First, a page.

We had to relinquish our adopted son to another family due to extreme Reactive Attachment Disorder (RAD). Our family was falling apart and my health was failing. Another family came alongside us and we watched our son transition into their family. It wasn’t what we wanted. It was horribly painful, but it happened. Was it helpful when a friend told me that “God would NEVER tell me to give up my son!”? Not really. I lost a friend as well as my son that day.

Can we just stop pretending we know it all? Can we meet people in their pain, instead of screaming at them to stop their behavior? Can we understand that it must have taken a whole lot of craziness in that person’s life to cause them to seek numbness the way they do? Can we stop thinking we’re perfect and it’s everyone else who is “the least of these?”

Yes, God sometimes uses hard times to draw us close to him, because he loves us and we need him.

Does he cause the hard times? Maybe. Maybe it’s just part of living in a broken world with broken people who do dumb or hateful things. Either way, God absolutely can, and does use these times in our lives to hold us close and speak gently into our hearts. We get to choose to listen or spit in his face. I’ve done both.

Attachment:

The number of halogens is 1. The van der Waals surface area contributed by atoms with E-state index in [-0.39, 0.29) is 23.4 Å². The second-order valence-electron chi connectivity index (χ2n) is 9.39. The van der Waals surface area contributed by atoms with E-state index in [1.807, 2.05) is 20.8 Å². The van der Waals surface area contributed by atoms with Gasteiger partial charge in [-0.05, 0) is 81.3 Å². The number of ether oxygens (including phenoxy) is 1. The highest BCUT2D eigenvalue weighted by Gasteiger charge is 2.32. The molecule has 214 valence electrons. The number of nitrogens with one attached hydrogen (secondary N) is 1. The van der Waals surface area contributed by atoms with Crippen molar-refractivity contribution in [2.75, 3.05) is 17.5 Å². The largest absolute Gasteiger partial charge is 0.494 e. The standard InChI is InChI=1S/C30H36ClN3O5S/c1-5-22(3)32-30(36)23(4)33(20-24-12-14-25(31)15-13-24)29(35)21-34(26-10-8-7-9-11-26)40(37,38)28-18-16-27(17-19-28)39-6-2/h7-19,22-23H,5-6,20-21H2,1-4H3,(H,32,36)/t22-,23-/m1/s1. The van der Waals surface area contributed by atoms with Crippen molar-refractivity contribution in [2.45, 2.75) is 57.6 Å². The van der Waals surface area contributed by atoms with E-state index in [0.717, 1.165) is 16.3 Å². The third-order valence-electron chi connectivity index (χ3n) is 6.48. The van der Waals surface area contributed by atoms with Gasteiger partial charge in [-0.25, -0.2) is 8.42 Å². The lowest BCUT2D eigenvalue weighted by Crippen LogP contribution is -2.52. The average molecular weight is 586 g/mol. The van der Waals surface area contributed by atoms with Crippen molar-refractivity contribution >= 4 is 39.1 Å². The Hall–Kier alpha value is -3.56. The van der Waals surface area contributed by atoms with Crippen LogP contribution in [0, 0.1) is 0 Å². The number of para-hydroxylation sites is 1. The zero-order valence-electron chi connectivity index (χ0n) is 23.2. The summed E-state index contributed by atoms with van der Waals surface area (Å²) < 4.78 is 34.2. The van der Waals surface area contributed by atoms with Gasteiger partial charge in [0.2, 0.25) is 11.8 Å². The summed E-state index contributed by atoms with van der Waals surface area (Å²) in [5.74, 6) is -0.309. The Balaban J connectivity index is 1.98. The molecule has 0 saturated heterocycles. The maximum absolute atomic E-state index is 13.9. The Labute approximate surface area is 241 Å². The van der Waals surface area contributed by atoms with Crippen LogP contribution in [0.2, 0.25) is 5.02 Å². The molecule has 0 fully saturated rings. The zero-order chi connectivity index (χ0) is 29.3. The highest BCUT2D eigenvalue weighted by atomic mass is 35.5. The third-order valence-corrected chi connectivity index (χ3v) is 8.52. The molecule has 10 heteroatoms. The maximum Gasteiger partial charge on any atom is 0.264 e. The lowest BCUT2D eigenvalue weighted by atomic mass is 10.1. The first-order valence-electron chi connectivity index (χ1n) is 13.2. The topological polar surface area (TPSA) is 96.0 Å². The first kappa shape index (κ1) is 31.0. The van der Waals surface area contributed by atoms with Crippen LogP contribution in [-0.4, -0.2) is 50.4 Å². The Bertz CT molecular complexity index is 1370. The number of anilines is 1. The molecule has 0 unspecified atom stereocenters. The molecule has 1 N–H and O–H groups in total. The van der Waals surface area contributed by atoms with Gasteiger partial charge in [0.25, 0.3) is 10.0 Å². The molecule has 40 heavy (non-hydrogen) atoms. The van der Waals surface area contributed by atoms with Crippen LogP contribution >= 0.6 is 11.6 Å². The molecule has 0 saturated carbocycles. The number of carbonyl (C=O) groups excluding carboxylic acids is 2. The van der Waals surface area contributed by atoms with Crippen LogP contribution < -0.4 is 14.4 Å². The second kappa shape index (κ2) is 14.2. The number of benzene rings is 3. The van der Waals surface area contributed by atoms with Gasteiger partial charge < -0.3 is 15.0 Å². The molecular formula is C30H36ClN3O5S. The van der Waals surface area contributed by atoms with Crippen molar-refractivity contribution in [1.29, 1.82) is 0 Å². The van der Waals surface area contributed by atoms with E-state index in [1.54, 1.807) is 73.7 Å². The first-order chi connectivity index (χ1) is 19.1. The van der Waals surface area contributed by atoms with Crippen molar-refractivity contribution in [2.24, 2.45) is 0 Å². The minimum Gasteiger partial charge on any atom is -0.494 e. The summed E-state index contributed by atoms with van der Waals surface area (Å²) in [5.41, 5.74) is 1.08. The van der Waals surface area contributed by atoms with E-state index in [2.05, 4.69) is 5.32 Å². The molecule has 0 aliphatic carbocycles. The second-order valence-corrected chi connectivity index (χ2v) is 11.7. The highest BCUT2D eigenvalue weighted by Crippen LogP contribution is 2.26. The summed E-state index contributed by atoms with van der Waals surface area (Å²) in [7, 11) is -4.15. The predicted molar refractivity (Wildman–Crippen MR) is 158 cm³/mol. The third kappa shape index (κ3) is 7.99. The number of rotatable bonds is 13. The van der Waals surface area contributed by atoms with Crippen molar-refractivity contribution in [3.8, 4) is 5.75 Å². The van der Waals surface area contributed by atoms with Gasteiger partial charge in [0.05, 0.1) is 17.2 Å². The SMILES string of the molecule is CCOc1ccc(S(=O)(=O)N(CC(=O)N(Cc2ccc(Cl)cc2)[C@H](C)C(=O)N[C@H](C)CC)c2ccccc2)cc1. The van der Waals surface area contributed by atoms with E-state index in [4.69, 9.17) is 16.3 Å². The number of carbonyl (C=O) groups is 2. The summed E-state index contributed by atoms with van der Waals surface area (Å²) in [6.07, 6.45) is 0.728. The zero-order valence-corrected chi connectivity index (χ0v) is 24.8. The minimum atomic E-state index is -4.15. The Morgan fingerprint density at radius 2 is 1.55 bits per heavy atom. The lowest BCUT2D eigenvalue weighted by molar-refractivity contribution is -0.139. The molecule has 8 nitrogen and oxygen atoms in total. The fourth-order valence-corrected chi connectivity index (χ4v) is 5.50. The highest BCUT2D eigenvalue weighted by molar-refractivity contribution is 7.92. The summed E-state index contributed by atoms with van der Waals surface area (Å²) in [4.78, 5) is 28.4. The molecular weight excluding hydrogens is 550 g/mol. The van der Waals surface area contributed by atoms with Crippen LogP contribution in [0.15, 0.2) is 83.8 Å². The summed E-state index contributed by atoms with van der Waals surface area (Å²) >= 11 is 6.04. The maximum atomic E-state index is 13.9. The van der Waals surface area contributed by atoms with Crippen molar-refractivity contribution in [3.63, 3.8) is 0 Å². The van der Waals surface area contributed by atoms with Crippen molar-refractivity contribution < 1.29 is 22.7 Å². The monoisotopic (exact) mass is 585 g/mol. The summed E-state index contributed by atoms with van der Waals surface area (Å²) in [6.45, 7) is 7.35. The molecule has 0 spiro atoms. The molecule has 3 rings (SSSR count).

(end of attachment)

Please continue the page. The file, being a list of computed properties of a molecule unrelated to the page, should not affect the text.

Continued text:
He’s never hit me with a 2X4, a frying pan, or struck me with lightning. Thank you God, that you understand how difficult this world is, and you choose to meet the hurting with outstretched arms, and a huge chest to lay against!

This post written by Colorado Life Coach, Carrie O’Toole.


Colorado Life Coach: My Left BLINKBLINKBLINKer

mustang blinker

Has your blinker ever gone haywire?

My left blinker started blinking double time about 6 weeks ago. No big deal, right?

I took it to the auto parts store and the guy even came out to check it for me. I thought my bulb might be out. That wasn’t it. Front and back left blinkers worked, just double time.

Every time I turn right…blink, blink, blink, blink…that normal rhythm I’m so used to.

Turn left? BLINKBLINKBLINKBLINKBLINKBLINKBLINKBLINK! Whoa! Slow down, buddy! It’s OK, you don’t need to blow a gasket.